Are women sabotaging their own business by not dealing with their fear of public speaking?

Women are increasingly stepping into the limelight – in the boardroom and in front of cameras. While many are finding their voices, sharing their opinions and shaping conversations about the world around us, some women find it hard to make themselves hear

Are women sabotaging their own business by not dealing with their fear of public speaking?

Photo credit: Debby Wong

At a time when the art of self-promotion is growing in importance and ways to broadcast our messages through social media stories are constantly evolving, more and more entrepreneurs are embracing these opportunities and benefiting from the results. 

But what do you do if the very thought of a live video or speaking in front of an audience is simply too terrifying? In my experience, the fear of public-speaking prevents many women from stepping up and results in them often handing over the stage and that opportunity to someone else. Whatever underlies this fear, whether it is that of criticism, not being taken seriously or simply forgetting your words in front of an expectant audience, if you’re scared of something, it isn’t an indicator of your abilities, or that shouldn’t do it but in fact, only that you need to develop your skills and confidence. The more confident and prepared you are – the less afraid you will be.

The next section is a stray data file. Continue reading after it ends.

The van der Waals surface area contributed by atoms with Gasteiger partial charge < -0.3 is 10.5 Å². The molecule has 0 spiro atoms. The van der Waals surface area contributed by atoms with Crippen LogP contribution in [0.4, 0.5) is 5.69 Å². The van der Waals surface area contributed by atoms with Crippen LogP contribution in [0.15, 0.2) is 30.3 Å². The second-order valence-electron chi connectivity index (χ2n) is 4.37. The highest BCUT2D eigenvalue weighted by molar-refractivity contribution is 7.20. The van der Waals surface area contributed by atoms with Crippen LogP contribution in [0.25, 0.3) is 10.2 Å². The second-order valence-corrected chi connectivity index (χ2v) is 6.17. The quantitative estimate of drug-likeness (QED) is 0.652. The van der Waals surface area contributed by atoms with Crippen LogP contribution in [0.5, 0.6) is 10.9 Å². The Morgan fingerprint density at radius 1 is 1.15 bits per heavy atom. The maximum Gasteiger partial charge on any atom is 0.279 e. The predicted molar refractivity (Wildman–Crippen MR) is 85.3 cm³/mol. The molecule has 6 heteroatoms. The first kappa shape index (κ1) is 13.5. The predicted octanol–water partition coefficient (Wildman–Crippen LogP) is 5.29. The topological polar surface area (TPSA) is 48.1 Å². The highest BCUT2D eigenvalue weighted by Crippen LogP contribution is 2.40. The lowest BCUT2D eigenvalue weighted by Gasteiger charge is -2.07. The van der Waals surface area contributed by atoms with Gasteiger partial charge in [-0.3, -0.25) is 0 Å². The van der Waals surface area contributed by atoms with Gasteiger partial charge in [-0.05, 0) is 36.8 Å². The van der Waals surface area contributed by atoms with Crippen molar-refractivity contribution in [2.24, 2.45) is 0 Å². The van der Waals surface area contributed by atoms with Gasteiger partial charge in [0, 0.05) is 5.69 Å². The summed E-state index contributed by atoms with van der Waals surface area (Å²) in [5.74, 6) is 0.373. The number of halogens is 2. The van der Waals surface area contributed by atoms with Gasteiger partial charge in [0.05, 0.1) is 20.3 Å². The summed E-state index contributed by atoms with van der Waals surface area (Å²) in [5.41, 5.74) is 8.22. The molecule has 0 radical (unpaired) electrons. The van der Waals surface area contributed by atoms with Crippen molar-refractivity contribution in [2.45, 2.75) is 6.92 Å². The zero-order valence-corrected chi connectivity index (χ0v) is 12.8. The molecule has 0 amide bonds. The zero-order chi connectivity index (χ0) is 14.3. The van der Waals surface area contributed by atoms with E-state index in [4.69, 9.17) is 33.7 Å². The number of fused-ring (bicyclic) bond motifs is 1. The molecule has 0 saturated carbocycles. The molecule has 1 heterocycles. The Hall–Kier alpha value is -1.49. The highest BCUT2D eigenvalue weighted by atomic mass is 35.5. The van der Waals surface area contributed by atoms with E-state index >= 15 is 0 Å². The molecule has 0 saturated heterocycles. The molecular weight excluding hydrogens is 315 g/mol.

It is easy to forget, when we listen to a great speaker, that they had to start somewhere. What we don’t see and appreciate is the investment of time, energy and effort they must have put in to become what they are. 

My advice is to take one proactive step at a time. Start by saying yes to a speaking opportunity, whether it be a one-minute introduction at a networking meeting or a longer presentation in front of a large audience. Plan what you will say, tailor it to suit the listeners and seek support from an experienced professional speaking coach who will help hone your skills and shape your presentation. Finally, there is no substitute for practice – in front of a mirror or with your family playing the role of the audience or even just to your pet. The key is to practice, practice, practice.

On the day of the presentation, reciting some good old-fashioned tongue twisters will warm-up your voice and improve annunciation. Breathing exercises just before you step onto the stage will help settle any nerves and remembering to speak slower than usual will help you deliver your message coherently and confidently, whilst also giving your audience the time to take in what you’re saying.

A good speech can change hearts and minds. It can educate, inform and inspire an audience to act and instil a real determination and commitment to affect lasting change. From names like Michelle Obama and Oprah Winfrey to Swedish 15-year-old schoolgirl environmental campaigner Greta Thunberg and Nobel Prize laureate Malala Yousafzai Nobel Prize, women all around the world are using their voices and making a difference. From across the generations, they’re leading the way. And we all have our own part to play. As women running our own businesses, we have powerful messages waiting to be heard. We owe it to ourselves to shed our fears, step up into the limelight and tell our stories and there has never been a better time than the present. The time is now.

Aly Harrold
Aly Harrold

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